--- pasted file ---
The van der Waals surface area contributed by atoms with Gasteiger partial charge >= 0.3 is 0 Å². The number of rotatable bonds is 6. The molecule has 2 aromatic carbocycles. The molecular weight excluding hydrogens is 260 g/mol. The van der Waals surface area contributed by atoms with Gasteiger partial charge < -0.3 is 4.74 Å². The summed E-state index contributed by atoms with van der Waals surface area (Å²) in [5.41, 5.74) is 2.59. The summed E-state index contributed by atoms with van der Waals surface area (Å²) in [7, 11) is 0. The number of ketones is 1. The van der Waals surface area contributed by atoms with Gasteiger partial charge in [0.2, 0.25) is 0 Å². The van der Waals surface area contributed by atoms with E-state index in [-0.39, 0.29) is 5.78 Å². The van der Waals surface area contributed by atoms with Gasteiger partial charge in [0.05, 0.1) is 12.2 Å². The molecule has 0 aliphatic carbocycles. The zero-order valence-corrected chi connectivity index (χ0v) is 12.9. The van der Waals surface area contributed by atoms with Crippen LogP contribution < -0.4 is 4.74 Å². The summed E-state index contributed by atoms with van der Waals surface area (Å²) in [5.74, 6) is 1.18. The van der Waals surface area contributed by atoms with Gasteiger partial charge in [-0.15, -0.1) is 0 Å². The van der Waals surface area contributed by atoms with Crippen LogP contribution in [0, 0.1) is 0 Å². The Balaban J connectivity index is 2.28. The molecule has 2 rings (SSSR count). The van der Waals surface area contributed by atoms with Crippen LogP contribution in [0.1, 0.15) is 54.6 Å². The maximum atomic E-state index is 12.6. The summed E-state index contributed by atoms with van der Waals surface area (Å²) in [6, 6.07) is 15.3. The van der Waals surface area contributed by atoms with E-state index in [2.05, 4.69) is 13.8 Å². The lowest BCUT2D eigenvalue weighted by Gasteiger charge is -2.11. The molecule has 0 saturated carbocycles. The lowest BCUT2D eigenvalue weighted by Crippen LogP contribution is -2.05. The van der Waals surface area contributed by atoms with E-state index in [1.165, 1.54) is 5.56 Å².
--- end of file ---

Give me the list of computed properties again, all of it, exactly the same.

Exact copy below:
The van der Waals surface area contributed by atoms with Gasteiger partial charge >= 0.3 is 0 Å². The number of rotatable bonds is 6. The molecule has 2 aromatic carbocycles. The molecular weight excluding hydrogens is 260 g/mol. The van der Waals surface area contributed by atoms with Gasteiger partial charge < -0.3 is 4.74 Å². The summed E-state index contributed by atoms with van der Waals surface area (Å²) in [5.41, 5.74) is 2.59. The summed E-state index contributed by atoms with van der Waals surface area (Å²) in [7, 11) is 0. The number of ketones is 1. The van der Waals surface area contributed by atoms with Gasteiger partial charge in [0.2, 0.25) is 0 Å². The van der Waals surface area contributed by atoms with E-state index in [-0.39, 0.29) is 5.78 Å². The van der Waals surface area contributed by atoms with Gasteiger partial charge in [0.05, 0.1) is 12.2 Å². The molecule has 0 aliphatic carbocycles. The zero-order valence-corrected chi connectivity index (χ0v) is 12.9. The van der Waals surface area contributed by atoms with Crippen LogP contribution < -0.4 is 4.74 Å². The summed E-state index contributed by atoms with van der Waals surface area (Å²) in [5.74, 6) is 1.18. The van der Waals surface area contributed by atoms with Gasteiger partial charge in [-0.15, -0.1) is 0 Å². The van der Waals surface area contributed by atoms with Crippen LogP contribution in [0, 0.1) is 0 Å². The Balaban J connectivity index is 2.28. The molecule has 2 rings (SSSR count). The van der Waals surface area contributed by atoms with Crippen LogP contribution in [0.1, 0.15) is 54.6 Å². The maximum atomic E-state index is 12.6. The summed E-state index contributed by atoms with van der Waals surface area (Å²) in [6, 6.07) is 15.3. The van der Waals surface area contributed by atoms with E-state index in [2.05, 4.69) is 13.8 Å². The lowest BCUT2D eigenvalue weighted by Gasteiger charge is -2.11. The molecule has 0 saturated carbocycles. The lowest BCUT2D eigenvalue weighted by Crippen LogP contribution is -2.05. The van der Waals surface area contributed by atoms with E-state index in [1.165, 1.54) is 5.56 Å².